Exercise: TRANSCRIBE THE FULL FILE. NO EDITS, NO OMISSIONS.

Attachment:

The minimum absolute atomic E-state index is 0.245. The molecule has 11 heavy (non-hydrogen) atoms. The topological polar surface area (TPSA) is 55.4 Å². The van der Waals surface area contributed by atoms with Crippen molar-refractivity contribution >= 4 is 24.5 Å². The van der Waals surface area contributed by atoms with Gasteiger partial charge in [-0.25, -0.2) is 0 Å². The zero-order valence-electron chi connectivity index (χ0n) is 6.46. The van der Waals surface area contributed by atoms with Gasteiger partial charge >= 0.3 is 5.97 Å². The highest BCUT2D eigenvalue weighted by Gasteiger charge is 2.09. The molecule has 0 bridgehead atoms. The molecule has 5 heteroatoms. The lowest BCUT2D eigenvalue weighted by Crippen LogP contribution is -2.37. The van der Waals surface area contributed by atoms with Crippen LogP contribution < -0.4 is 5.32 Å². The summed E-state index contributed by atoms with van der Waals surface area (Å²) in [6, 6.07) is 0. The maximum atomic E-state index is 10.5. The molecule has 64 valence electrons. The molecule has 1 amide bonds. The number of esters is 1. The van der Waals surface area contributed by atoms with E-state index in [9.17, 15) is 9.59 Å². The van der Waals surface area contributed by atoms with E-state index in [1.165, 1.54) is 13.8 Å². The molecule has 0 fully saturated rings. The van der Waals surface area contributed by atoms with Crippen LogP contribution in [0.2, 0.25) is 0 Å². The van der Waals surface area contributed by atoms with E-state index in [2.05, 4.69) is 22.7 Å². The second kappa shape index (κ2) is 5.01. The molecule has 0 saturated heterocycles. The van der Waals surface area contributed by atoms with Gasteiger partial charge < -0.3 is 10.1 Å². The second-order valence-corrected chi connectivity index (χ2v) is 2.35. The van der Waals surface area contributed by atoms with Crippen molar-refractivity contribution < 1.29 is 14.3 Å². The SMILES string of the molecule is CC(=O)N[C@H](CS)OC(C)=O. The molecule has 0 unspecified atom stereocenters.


The minimum absolute atomic E-state index is 0.245. The molecule has 11 heavy (non-hydrogen) atoms. The topological polar surface area (TPSA) is 55.4 Å². The van der Waals surface area contributed by atoms with Crippen molar-refractivity contribution >= 4 is 24.5 Å². The van der Waals surface area contributed by atoms with Gasteiger partial charge in [-0.25, -0.2) is 0 Å². The zero-order valence-electron chi connectivity index (χ0n) is 6.46. The van der Waals surface area contributed by atoms with Gasteiger partial charge >= 0.3 is 5.97 Å². The highest BCUT2D eigenvalue weighted by Gasteiger charge is 2.09. The molecule has 0 bridgehead atoms. The molecule has 5 heteroatoms. The lowest BCUT2D eigenvalue weighted by Crippen LogP contribution is -2.37. The van der Waals surface area contributed by atoms with Crippen LogP contribution < -0.4 is 5.32 Å². The summed E-state index contributed by atoms with van der Waals surface area (Å²) in [6, 6.07) is 0. The maximum atomic E-state index is 10.5. The molecule has 64 valence electrons. The molecule has 1 amide bonds. The number of esters is 1. The van der Waals surface area contributed by atoms with E-state index in [9.17, 15) is 9.59 Å². The van der Waals surface area contributed by atoms with E-state index in [1.165, 1.54) is 13.8 Å². The molecule has 0 fully saturated rings. The van der Waals surface area contributed by atoms with Crippen LogP contribution in [0.2, 0.25) is 0 Å². The van der Waals surface area contributed by atoms with E-state index in [2.05, 4.69) is 22.7 Å². The second kappa shape index (κ2) is 5.01. The molecule has 0 saturated heterocycles. The van der Waals surface area contributed by atoms with Gasteiger partial charge < -0.3 is 10.1 Å². The second-order valence-corrected chi connectivity index (χ2v) is 2.35. The van der Waals surface area contributed by atoms with Crippen molar-refractivity contribution < 1.29 is 14.3 Å². The SMILES string of the molecule is CC(=O)N[C@H](CS)OC(C)=O. The molecule has 0 unspecified atom stereocenters.